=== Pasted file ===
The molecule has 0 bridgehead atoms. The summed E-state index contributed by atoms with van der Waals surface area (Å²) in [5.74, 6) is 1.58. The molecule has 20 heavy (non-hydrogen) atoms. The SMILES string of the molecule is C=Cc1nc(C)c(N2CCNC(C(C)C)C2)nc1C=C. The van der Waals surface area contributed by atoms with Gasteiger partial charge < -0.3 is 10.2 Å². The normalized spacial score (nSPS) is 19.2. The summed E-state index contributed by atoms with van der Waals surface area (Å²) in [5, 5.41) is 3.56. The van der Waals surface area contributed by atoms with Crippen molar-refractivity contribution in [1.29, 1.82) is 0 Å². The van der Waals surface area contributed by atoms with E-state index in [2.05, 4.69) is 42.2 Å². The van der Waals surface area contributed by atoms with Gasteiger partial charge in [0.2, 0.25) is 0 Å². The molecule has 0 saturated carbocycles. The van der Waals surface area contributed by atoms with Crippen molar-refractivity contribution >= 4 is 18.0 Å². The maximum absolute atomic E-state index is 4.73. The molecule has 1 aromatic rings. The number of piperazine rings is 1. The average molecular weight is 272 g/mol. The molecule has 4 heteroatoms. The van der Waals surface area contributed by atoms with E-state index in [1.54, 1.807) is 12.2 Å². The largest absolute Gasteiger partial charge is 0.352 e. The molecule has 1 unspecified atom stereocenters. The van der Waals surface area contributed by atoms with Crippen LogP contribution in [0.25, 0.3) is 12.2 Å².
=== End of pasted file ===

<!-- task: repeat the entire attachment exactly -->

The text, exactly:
The molecule has 0 bridgehead atoms. The summed E-state index contributed by atoms with van der Waals surface area (Å²) in [5.74, 6) is 1.58. The molecule has 20 heavy (non-hydrogen) atoms. The SMILES string of the molecule is C=Cc1nc(C)c(N2CCNC(C(C)C)C2)nc1C=C. The van der Waals surface area contributed by atoms with Gasteiger partial charge < -0.3 is 10.2 Å². The normalized spacial score (nSPS) is 19.2. The summed E-state index contributed by atoms with van der Waals surface area (Å²) in [5, 5.41) is 3.56. The van der Waals surface area contributed by atoms with Crippen molar-refractivity contribution in [1.29, 1.82) is 0 Å². The van der Waals surface area contributed by atoms with E-state index in [2.05, 4.69) is 42.2 Å². The van der Waals surface area contributed by atoms with Gasteiger partial charge in [0.2, 0.25) is 0 Å². The molecule has 0 saturated carbocycles. The van der Waals surface area contributed by atoms with Crippen molar-refractivity contribution >= 4 is 18.0 Å². The maximum absolute atomic E-state index is 4.73. The molecule has 1 aromatic rings. The number of piperazine rings is 1. The average molecular weight is 272 g/mol. The molecule has 4 heteroatoms. The van der Waals surface area contributed by atoms with E-state index in [1.54, 1.807) is 12.2 Å². The largest absolute Gasteiger partial charge is 0.352 e. The molecule has 1 unspecified atom stereocenters. The van der Waals surface area contributed by atoms with Crippen LogP contribution in [0.25, 0.3) is 12.2 Å².